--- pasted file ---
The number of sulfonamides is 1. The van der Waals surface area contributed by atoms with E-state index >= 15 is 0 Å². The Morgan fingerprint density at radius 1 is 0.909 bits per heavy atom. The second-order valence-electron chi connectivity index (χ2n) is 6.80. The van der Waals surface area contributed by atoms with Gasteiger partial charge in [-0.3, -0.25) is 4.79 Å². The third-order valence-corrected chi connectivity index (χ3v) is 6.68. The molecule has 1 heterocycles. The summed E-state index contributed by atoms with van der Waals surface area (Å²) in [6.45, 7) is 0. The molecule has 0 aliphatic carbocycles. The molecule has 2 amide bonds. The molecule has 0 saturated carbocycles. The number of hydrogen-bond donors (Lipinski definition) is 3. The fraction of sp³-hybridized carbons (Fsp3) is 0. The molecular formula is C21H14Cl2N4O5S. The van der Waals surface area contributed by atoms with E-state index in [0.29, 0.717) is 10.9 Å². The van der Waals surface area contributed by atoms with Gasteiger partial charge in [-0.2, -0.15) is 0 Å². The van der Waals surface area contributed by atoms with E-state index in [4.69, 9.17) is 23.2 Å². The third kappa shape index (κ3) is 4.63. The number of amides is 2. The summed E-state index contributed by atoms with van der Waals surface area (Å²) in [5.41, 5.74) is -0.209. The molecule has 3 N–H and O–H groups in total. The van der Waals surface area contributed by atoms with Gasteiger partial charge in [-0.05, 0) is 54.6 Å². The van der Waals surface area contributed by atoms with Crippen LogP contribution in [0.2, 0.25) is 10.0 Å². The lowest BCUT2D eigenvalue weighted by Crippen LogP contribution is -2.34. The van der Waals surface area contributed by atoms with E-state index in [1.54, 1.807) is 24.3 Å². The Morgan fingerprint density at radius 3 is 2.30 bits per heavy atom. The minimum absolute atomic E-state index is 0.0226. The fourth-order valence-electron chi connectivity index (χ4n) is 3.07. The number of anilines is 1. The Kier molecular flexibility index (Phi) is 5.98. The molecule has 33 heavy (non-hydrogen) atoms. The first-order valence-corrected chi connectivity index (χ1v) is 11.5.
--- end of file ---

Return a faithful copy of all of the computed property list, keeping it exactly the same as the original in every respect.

The number of sulfonamides is 1. The van der Waals surface area contributed by atoms with E-state index >= 15 is 0 Å². The Morgan fingerprint density at radius 1 is 0.909 bits per heavy atom. The second-order valence-electron chi connectivity index (χ2n) is 6.80. The van der Waals surface area contributed by atoms with Gasteiger partial charge in [-0.3, -0.25) is 4.79 Å². The third-order valence-corrected chi connectivity index (χ3v) is 6.68. The molecule has 1 heterocycles. The summed E-state index contributed by atoms with van der Waals surface area (Å²) in [6.45, 7) is 0. The molecule has 0 aliphatic carbocycles. The molecule has 2 amide bonds. The molecule has 0 saturated carbocycles. The number of hydrogen-bond donors (Lipinski definition) is 3. The fraction of sp³-hybridized carbons (Fsp3) is 0. The molecular formula is C21H14Cl2N4O5S. The van der Waals surface area contributed by atoms with E-state index in [0.29, 0.717) is 10.9 Å². The van der Waals surface area contributed by atoms with Gasteiger partial charge in [-0.2, -0.15) is 0 Å². The van der Waals surface area contributed by atoms with E-state index in [4.69, 9.17) is 23.2 Å². The third kappa shape index (κ3) is 4.63. The number of amides is 2. The summed E-state index contributed by atoms with van der Waals surface area (Å²) in [5.41, 5.74) is -0.209. The molecule has 3 N–H and O–H groups in total. The van der Waals surface area contributed by atoms with Gasteiger partial charge in [-0.05, 0) is 54.6 Å². The van der Waals surface area contributed by atoms with Crippen LogP contribution in [0.2, 0.25) is 10.0 Å². The lowest BCUT2D eigenvalue weighted by Crippen LogP contribution is -2.34. The van der Waals surface area contributed by atoms with E-state index in [1.54, 1.807) is 24.3 Å². The Morgan fingerprint density at radius 3 is 2.30 bits per heavy atom. The minimum absolute atomic E-state index is 0.0226. The fourth-order valence-electron chi connectivity index (χ4n) is 3.07. The number of anilines is 1. The Kier molecular flexibility index (Phi) is 5.98. The molecule has 33 heavy (non-hydrogen) atoms. The first-order valence-corrected chi connectivity index (χ1v) is 11.5.